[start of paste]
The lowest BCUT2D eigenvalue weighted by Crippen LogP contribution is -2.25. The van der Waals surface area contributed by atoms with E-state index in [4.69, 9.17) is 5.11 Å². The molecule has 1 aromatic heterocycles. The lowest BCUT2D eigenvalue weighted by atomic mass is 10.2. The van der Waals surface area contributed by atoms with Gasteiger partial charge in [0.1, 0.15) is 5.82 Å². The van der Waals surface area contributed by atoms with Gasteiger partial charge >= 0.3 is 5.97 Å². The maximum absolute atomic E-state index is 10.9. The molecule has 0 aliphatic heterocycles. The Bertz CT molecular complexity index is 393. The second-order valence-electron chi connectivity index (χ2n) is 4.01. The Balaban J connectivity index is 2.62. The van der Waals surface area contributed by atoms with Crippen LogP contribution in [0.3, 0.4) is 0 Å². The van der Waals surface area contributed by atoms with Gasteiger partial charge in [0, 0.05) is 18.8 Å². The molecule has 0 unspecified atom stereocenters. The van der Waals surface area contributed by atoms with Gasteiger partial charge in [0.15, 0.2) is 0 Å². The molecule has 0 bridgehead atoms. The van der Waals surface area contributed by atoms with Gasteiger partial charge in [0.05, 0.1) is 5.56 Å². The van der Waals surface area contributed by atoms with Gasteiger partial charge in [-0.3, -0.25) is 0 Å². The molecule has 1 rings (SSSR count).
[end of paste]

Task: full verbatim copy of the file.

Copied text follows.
The lowest BCUT2D eigenvalue weighted by Crippen LogP contribution is -2.25. The van der Waals surface area contributed by atoms with E-state index in [4.69, 9.17) is 5.11 Å². The molecule has 1 aromatic heterocycles. The lowest BCUT2D eigenvalue weighted by atomic mass is 10.2. The van der Waals surface area contributed by atoms with Gasteiger partial charge in [0.1, 0.15) is 5.82 Å². The van der Waals surface area contributed by atoms with Gasteiger partial charge >= 0.3 is 5.97 Å². The maximum absolute atomic E-state index is 10.9. The molecule has 0 aliphatic heterocycles. The Bertz CT molecular complexity index is 393. The second-order valence-electron chi connectivity index (χ2n) is 4.01. The Balaban J connectivity index is 2.62. The van der Waals surface area contributed by atoms with Crippen LogP contribution in [0.3, 0.4) is 0 Å². The van der Waals surface area contributed by atoms with Gasteiger partial charge in [0, 0.05) is 18.8 Å². The molecule has 0 unspecified atom stereocenters. The van der Waals surface area contributed by atoms with Gasteiger partial charge in [0.15, 0.2) is 0 Å². The molecule has 0 bridgehead atoms. The van der Waals surface area contributed by atoms with Gasteiger partial charge in [0.05, 0.1) is 5.56 Å². The van der Waals surface area contributed by atoms with Gasteiger partial charge in [-0.3, -0.25) is 0 Å². The molecule has 1 rings (SSSR count).